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The Guanacaste province in northwest Costa Rica is a land of volcanic peaks, jungle valleys, scenic waterfalls and natural hot springs. Habitat to a rich diversity of plants and animals, with national parks the area offers intriguing nature exploration as well as historic sites and charming villages. The warm, clear waters of the Pacific embrace its beaches, some of the finest in Costa Rica. They are sheltered breeding grounds for the magnificent sea turtle. Papagayo’s weather is comfortable year-round, with little humidity, clear days and gentle star lit evenings. Guanacaste is home to several national parks protecting a spectacular host of flora, fauna and marine life.

Arenal

This national park features the impressive Arenal Volcano, an active cone 1,633 meters high, that regularly erupts offering one of the most awe inspiring natural sights in Costa Rica. There are several hotels and lodges from which you can observe the eruptions, however the Observatory Lodge is a Sleepy Cove favorite offering botanical gardens, hiking and spectacular views of the eruptions right from your bedroom. In addition nearby attractions include The Butterfly Conservatory where you can view a range of wildlife, buttefly and moth species.

Barra Honda

Approximately 90 kilometers (55 miles) from the property. Stroll through a network of caverns created sixty million years ago by limestone reefs thrust upward by tectonic forces.

Cabo Blanco

This nature reserve is located the southernmost tip of the Nicoya peninsula and is home to many rare and threatened plant and animal species.

Guanacaste

Approximately 75 kilometers (45 miles) from the property, across from Santa Rosa National Park. Rainforest, tropical wet forest, cloud forest and tropical dry forest shelter hundreds of bird and animal species and thousands of insect and plant species.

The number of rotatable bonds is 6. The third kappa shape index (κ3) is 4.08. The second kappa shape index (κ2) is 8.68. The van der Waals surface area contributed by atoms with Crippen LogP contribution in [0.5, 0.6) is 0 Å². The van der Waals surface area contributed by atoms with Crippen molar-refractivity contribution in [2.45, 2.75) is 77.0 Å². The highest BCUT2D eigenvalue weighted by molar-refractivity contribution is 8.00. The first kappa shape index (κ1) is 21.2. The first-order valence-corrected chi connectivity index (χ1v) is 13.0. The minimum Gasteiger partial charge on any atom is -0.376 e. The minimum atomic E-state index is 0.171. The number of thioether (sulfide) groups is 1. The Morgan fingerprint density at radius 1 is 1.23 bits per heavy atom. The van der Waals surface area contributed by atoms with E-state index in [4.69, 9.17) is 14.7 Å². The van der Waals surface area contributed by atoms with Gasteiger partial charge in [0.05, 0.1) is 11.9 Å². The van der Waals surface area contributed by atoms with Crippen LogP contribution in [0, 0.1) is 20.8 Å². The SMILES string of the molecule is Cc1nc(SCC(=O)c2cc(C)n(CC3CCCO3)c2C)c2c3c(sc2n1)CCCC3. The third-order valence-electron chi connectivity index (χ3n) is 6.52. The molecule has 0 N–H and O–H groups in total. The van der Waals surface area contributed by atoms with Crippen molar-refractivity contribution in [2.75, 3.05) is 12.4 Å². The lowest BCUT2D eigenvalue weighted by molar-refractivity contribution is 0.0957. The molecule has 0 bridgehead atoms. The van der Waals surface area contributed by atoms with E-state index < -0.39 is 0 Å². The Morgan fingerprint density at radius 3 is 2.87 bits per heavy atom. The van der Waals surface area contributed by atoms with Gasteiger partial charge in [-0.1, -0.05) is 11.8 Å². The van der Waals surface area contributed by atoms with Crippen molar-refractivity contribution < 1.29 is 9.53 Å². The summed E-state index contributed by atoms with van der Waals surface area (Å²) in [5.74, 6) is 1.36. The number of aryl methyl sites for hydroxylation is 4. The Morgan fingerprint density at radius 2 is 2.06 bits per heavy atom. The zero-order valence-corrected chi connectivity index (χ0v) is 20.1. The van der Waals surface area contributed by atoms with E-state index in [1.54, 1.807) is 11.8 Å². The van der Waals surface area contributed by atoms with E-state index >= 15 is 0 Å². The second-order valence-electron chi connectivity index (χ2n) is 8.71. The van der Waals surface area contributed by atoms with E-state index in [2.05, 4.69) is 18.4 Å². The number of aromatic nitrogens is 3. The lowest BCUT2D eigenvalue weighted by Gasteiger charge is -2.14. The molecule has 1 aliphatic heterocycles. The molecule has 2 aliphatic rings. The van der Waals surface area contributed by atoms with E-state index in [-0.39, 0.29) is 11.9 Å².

Marino Las Baulas

Approximately 75 kilometers (45 miles) from the property. On the northern side of the village of Tamarindo, this national park protects Playa Grande, one of the world’s most important nesting sites for the leatherback turtle (baula in Spanish). Leatherbacks are the largest reptiles in the world, with some measuring an astounding five meters (over 16 feet) head to tail.

Ostional Wildlife Refuge

The Ostional National Wildlife Refuge is located in the counties of Santa Cruz and Nicoya in the province of Guanacaste and protects marine turtle species. On its beaches as many as a million sea turtle eggs are laid in the nesting areas each year.

Palo Verde

Approximately 80 kilometers (50 miles) from the property. A migratory and resident waterfowl refuge, the lakes and floodplains here are inhabited by more than 50,000 waterfowl and forest birds. Swimmers, take note: crocodiles up to five meters (over 16 feet) long have been seen in the Tempisque River, which runs through the park.

Rincón de la Vieja

Approximately 60 kilometres (35 miles) from the property. This park’s claim to fame is the active volcano it’s named after; it also boasts the country’s largest populations of guarias moradas (purple orchids), Costa Rica’s national flower.

Santa Rosa

Approximately 75 kilometers (45 miles) from the property, across from Guanacaste National Park. This park harbours important habitat for protection and restoration of Costa Rica’s Pacific dry forests, as well as several sea turtle nesting sites.

Santa Rosa National Park, created to protect the scene of the Battle of Santa Rosa the Costa Rican “Valley Forge” (22 mi) north of Liberia in Guanacaste. Santa Rosa visit recommended for history buffs. We were given a very informative overview of the history of Santa Rosa. Along the way we also took in some interesting nature scenes. From here there is a road to Witches Rock that is impassable. Instead we went to LaCruz a nearby city and drove for about an hour on a dirt road to a beautiful uninhabited beach called Playa Pochotes near the border with Nicaragua. On the way back we stopped at a local out door very reasonable restaurant in Canas Dulces with a spectacular view of the sunset.

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